3.3 Making Decisions About Dental Sealant Placement

There is strong evidence that sealants are effective when used on sound permanent posterior teeth in children and when used on non-cavitated caries lesions. In the latter case, evidence shows that sealants significantly reduce the percentage of non-cavitated lesions that progress to cavitated lesions in children, adolescents, and young adults.3

Based on this evidence, the American Dental Association (ADA) recommends sealing sound pit-and-fissure surfaces as well as non-cavitated pit-and-fissure lesions in children at high risk for dental caries.4 An expert workgroup sponsored by the Centers for Disease Control and Prevention (CDC) also recommends sealing sound and non-cavitated pit-and-fissure surfaces in children at high risk for dental caries.1 In other words, any lesion in the pit-and-fissure surfaces that is less severe than a cavitation should be sealed in children at high risk.

Small cavitated occlusal caries lesion.
Image courtesy of Margherita Fontana, D.D.S., Ph.D.

School-based dental sealant programs grapple with the dilemma of how to best deal with cavitated caries lesions in children who may not receive restorative oral health care. Although sealants are not necessarily the treatment of choice for cavitated lesions, in these instances, it is up to the oral health professional authorized to select teeth for sealant placement in the program to decide whether to place sealants.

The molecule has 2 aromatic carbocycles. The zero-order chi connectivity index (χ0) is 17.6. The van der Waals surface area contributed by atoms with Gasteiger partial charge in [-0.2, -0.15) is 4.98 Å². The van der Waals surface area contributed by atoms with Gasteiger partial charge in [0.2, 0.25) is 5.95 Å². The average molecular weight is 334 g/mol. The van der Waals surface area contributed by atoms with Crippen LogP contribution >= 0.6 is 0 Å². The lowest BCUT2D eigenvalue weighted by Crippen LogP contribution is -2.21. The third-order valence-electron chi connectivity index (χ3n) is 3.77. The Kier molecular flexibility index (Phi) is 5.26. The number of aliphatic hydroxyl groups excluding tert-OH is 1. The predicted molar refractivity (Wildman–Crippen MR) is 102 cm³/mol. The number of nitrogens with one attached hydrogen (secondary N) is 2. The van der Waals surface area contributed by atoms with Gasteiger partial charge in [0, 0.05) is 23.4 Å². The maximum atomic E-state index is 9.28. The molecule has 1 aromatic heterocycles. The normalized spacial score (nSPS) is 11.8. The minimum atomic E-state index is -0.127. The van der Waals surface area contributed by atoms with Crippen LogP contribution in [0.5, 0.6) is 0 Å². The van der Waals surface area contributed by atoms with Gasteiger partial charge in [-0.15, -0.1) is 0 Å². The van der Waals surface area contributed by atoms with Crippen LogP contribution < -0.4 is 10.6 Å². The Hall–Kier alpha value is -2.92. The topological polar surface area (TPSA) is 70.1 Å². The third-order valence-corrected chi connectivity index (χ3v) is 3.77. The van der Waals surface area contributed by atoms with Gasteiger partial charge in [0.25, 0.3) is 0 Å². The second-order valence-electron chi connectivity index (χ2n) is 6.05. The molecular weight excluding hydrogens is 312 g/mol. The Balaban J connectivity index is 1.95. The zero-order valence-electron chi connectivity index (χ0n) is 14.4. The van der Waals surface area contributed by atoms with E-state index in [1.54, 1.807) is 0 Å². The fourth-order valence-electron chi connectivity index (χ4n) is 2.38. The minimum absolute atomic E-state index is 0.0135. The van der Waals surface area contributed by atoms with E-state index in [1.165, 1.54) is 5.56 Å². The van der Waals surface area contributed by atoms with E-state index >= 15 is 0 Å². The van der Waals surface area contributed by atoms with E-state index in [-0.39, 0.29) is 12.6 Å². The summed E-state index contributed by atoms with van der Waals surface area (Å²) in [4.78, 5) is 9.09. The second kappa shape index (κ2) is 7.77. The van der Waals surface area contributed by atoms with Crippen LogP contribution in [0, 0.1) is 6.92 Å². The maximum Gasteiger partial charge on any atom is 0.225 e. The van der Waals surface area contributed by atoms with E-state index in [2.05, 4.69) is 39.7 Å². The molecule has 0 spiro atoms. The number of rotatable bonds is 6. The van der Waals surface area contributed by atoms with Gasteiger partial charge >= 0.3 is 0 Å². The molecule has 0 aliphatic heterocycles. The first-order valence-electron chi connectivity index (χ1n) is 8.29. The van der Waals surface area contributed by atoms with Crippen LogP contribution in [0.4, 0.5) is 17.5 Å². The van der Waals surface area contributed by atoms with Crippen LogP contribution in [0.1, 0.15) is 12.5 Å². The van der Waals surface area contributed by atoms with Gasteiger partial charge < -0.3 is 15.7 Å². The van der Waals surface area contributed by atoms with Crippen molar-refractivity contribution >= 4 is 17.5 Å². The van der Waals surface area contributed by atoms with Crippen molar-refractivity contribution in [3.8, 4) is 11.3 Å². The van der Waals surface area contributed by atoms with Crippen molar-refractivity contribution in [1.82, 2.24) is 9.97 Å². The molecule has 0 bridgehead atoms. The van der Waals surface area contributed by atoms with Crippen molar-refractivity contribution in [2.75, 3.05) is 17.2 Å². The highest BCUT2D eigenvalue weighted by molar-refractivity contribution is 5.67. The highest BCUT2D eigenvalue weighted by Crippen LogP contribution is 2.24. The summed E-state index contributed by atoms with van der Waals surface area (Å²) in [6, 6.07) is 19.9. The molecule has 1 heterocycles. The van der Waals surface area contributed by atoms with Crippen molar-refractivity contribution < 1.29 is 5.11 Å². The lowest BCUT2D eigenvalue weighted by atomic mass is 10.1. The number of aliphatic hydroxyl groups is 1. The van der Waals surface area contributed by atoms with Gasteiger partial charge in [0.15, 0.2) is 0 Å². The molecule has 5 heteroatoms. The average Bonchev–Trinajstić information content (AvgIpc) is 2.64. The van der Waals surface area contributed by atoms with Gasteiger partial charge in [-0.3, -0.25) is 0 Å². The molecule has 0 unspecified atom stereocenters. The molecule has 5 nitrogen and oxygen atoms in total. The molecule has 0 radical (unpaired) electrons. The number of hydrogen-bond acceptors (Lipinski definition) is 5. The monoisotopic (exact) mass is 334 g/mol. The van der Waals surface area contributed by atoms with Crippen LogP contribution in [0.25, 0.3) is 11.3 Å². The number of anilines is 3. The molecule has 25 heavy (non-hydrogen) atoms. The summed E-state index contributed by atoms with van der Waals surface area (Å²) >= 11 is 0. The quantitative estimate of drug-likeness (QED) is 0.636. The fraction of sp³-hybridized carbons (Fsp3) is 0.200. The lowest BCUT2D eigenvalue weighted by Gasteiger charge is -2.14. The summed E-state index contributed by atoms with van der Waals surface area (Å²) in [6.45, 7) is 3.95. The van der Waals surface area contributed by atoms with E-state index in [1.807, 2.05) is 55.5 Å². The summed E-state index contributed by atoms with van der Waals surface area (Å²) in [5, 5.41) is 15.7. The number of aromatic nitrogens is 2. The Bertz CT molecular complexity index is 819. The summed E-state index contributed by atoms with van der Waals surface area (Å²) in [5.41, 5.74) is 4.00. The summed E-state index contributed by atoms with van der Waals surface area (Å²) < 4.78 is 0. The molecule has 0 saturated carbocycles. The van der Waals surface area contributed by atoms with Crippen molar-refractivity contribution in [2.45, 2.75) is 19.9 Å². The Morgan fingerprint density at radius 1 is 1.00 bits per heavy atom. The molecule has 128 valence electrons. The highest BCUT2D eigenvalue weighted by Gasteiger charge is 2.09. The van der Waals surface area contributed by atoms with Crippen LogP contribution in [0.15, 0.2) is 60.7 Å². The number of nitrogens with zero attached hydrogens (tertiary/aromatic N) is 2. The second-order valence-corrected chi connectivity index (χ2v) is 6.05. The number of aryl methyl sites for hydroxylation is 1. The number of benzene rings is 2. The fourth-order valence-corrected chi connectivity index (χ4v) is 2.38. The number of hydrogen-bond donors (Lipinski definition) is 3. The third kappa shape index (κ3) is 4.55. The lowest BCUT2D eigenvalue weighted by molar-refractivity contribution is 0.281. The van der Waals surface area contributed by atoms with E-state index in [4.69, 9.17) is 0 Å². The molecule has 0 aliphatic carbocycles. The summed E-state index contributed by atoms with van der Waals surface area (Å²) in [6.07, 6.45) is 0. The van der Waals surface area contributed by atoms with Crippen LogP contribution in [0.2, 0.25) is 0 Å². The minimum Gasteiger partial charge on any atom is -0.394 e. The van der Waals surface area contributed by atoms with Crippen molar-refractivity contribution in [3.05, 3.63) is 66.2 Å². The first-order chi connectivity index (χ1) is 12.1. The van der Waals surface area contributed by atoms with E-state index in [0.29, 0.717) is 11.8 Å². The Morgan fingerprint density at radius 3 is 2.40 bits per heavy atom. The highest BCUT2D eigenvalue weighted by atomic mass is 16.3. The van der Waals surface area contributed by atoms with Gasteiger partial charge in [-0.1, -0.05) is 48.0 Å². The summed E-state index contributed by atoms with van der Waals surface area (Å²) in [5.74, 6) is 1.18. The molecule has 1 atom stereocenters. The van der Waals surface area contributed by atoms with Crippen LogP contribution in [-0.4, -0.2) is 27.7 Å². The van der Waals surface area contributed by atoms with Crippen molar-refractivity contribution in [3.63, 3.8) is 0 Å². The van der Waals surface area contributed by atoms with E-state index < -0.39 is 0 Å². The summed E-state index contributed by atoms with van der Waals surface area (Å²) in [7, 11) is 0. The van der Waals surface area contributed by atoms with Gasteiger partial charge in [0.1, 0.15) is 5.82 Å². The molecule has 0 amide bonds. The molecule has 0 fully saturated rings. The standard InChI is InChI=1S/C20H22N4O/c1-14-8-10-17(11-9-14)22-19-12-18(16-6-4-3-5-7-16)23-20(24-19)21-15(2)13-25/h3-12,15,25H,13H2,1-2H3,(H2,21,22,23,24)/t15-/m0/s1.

The following information may help in the decision-making process:

  • Sealing over cavitated lesions lowers the number of bacteria in the cavity by at least 100-fold.5
  • Small cavitated lesions as well as lesions radiographically into dentin can be sealed without removing all the softened infected tissue and will become arrested or inactive over time while they are sealed.3
  • The CDC expert workgroup acknowledged that school-based dental sealant programs treat only children at high risk for dental caries who are often from families with low incomes and thus may lack access to oral health care. Therefore, the workgroup allowed that—in addition to making an effort to connect children who have cavitated lesions with a source of restorative oral health care—oral health professionals in school-based dental sealant programs who are authorized to select teeth for sealant application might choose to place sealants on small cavitated lesions with no visual signs of dentinal caries.
  • Sealants can be removed at any time, and a restoration can be placed. One does not preclude the other.